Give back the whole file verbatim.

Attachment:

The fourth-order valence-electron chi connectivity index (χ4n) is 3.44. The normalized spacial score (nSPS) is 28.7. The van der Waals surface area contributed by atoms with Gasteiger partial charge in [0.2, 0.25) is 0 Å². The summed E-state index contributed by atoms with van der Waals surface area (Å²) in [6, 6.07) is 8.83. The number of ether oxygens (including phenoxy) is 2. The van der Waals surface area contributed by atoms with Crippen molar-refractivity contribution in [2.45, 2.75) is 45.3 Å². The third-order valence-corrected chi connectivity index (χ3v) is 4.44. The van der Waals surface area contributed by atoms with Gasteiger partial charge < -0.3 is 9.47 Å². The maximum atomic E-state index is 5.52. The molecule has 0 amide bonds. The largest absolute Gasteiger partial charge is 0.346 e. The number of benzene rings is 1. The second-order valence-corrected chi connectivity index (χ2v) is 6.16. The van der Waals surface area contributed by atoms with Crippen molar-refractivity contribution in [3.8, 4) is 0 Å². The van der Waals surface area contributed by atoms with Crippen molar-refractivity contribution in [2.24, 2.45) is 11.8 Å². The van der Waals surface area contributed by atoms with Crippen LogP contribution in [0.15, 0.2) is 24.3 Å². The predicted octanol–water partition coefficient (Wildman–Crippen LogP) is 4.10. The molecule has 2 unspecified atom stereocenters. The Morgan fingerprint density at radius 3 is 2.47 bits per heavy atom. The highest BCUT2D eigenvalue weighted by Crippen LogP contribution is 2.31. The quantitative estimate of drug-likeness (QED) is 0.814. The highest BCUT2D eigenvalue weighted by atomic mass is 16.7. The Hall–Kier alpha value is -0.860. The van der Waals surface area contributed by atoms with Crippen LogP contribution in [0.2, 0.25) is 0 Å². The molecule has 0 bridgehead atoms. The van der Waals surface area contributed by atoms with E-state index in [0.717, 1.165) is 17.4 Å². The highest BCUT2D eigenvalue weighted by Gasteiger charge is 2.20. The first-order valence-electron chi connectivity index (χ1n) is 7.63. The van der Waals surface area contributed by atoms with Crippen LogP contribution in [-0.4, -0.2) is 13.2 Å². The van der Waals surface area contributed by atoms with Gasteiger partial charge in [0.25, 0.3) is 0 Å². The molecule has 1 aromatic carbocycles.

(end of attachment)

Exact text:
The fourth-order valence-electron chi connectivity index (χ4n) is 3.44. The normalized spacial score (nSPS) is 28.7. The van der Waals surface area contributed by atoms with Gasteiger partial charge in [0.2, 0.25) is 0 Å². The summed E-state index contributed by atoms with van der Waals surface area (Å²) in [6, 6.07) is 8.83. The number of ether oxygens (including phenoxy) is 2. The van der Waals surface area contributed by atoms with Crippen molar-refractivity contribution in [2.45, 2.75) is 45.3 Å². The third-order valence-corrected chi connectivity index (χ3v) is 4.44. The van der Waals surface area contributed by atoms with Gasteiger partial charge < -0.3 is 9.47 Å². The maximum atomic E-state index is 5.52. The molecule has 0 amide bonds. The largest absolute Gasteiger partial charge is 0.346 e. The number of benzene rings is 1. The second-order valence-corrected chi connectivity index (χ2v) is 6.16. The van der Waals surface area contributed by atoms with Crippen molar-refractivity contribution in [3.8, 4) is 0 Å². The van der Waals surface area contributed by atoms with Crippen molar-refractivity contribution in [2.24, 2.45) is 11.8 Å². The van der Waals surface area contributed by atoms with Crippen LogP contribution in [0.15, 0.2) is 24.3 Å². The predicted octanol–water partition coefficient (Wildman–Crippen LogP) is 4.10. The molecule has 2 unspecified atom stereocenters. The Morgan fingerprint density at radius 3 is 2.47 bits per heavy atom. The highest BCUT2D eigenvalue weighted by Crippen LogP contribution is 2.31. The quantitative estimate of drug-likeness (QED) is 0.814. The highest BCUT2D eigenvalue weighted by atomic mass is 16.7. The Hall–Kier alpha value is -0.860. The van der Waals surface area contributed by atoms with Crippen LogP contribution in [0.2, 0.25) is 0 Å². The molecule has 0 bridgehead atoms. The van der Waals surface area contributed by atoms with E-state index in [0.717, 1.165) is 17.4 Å². The highest BCUT2D eigenvalue weighted by Gasteiger charge is 2.20. The first-order valence-electron chi connectivity index (χ1n) is 7.63. The van der Waals surface area contributed by atoms with Crippen LogP contribution in [-0.4, -0.2) is 13.2 Å². The van der Waals surface area contributed by atoms with Gasteiger partial charge in [0.25, 0.3) is 0 Å². The molecule has 1 aromatic carbocycles.